Since the 18th century, sunflowers have bloomed in Tuscany. Exotic to North America, the plant was taken to the European continent by Spanish explorers sometime around 1500, becoming widespread throughout present-day Western Europe mainly as an ornamental, but some medicinal uses were developed. Although commercialization of the plant took place in Russia in the 18th century, it easily found its way all over Europe, including Italy. By 1716, an English patent was granted for squeezing oil from sunflower seed and today sunflowers are grown as a commercial crop for their tasty oil.
Sunflowers exhibit “heliotropism” which is the ability to grow in the direction of the sun. At sunrise, the faces of most sunflowers are turned towards the east. Over the course of the day, they follow the direction of the sun from east to west, while at night they return to an eastward orientation. For this reason, sunflowers go by the name of “Girasole” (Sunturner) in Italian. Typically, Tuscan sunflowers reach peak bloom in the middle of July, depending on the growing season’s weather conditions.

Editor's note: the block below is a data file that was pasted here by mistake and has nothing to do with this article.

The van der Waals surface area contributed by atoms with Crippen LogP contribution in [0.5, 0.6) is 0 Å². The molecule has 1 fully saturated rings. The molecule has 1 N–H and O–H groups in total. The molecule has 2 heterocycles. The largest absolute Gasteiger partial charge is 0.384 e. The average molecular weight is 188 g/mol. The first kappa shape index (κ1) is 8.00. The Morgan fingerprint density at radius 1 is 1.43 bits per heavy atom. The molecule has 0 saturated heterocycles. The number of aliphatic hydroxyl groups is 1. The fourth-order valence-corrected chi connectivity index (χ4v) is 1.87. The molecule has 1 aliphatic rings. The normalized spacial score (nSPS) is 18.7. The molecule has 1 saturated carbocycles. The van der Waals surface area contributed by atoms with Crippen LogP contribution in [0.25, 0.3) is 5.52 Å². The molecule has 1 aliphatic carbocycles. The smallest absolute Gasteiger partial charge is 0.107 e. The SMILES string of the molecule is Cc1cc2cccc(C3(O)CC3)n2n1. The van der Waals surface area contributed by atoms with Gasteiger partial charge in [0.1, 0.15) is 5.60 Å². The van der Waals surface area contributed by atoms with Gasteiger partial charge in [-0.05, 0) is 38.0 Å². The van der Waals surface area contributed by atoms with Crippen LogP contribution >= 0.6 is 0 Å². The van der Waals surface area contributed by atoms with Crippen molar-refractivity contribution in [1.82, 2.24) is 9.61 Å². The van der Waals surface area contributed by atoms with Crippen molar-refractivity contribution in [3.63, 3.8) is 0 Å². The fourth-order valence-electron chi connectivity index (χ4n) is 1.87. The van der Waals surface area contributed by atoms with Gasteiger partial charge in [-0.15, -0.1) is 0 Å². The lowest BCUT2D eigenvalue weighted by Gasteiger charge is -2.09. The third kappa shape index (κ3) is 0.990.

It’s no wonder why visitors from all over the world travel to Italy for scenic drives and bike rides through the Tuscan countryside to view the endless sunflower fields.